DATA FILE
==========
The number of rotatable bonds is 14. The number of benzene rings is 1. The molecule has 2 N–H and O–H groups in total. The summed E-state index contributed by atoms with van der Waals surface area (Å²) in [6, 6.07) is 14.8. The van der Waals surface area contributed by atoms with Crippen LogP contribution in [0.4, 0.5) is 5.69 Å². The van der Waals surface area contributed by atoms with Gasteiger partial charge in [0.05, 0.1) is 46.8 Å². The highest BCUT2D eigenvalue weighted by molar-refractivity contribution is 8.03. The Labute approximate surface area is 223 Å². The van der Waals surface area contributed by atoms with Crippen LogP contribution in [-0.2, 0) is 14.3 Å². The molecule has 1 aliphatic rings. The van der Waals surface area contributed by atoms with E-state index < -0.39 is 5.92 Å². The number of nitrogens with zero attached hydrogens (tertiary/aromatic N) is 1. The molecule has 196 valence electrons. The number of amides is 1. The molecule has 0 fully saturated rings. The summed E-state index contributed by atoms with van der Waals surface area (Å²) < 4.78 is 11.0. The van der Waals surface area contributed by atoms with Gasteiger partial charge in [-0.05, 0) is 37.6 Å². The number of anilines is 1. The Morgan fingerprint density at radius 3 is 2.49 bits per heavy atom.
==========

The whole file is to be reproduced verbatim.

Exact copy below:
The number of rotatable bonds is 14. The number of benzene rings is 1. The molecule has 2 N–H and O–H groups in total. The summed E-state index contributed by atoms with van der Waals surface area (Å²) in [6, 6.07) is 14.8. The van der Waals surface area contributed by atoms with Crippen LogP contribution in [0.4, 0.5) is 5.69 Å². The van der Waals surface area contributed by atoms with Gasteiger partial charge in [0.05, 0.1) is 46.8 Å². The highest BCUT2D eigenvalue weighted by molar-refractivity contribution is 8.03. The Labute approximate surface area is 223 Å². The van der Waals surface area contributed by atoms with Crippen LogP contribution in [-0.2, 0) is 14.3 Å². The molecule has 1 aliphatic rings. The van der Waals surface area contributed by atoms with E-state index < -0.39 is 5.92 Å². The number of nitrogens with zero attached hydrogens (tertiary/aromatic N) is 1. The molecule has 196 valence electrons. The number of amides is 1. The molecule has 0 fully saturated rings. The summed E-state index contributed by atoms with van der Waals surface area (Å²) < 4.78 is 11.0. The van der Waals surface area contributed by atoms with Gasteiger partial charge in [-0.05, 0) is 37.6 Å². The number of anilines is 1. The Morgan fingerprint density at radius 3 is 2.49 bits per heavy atom.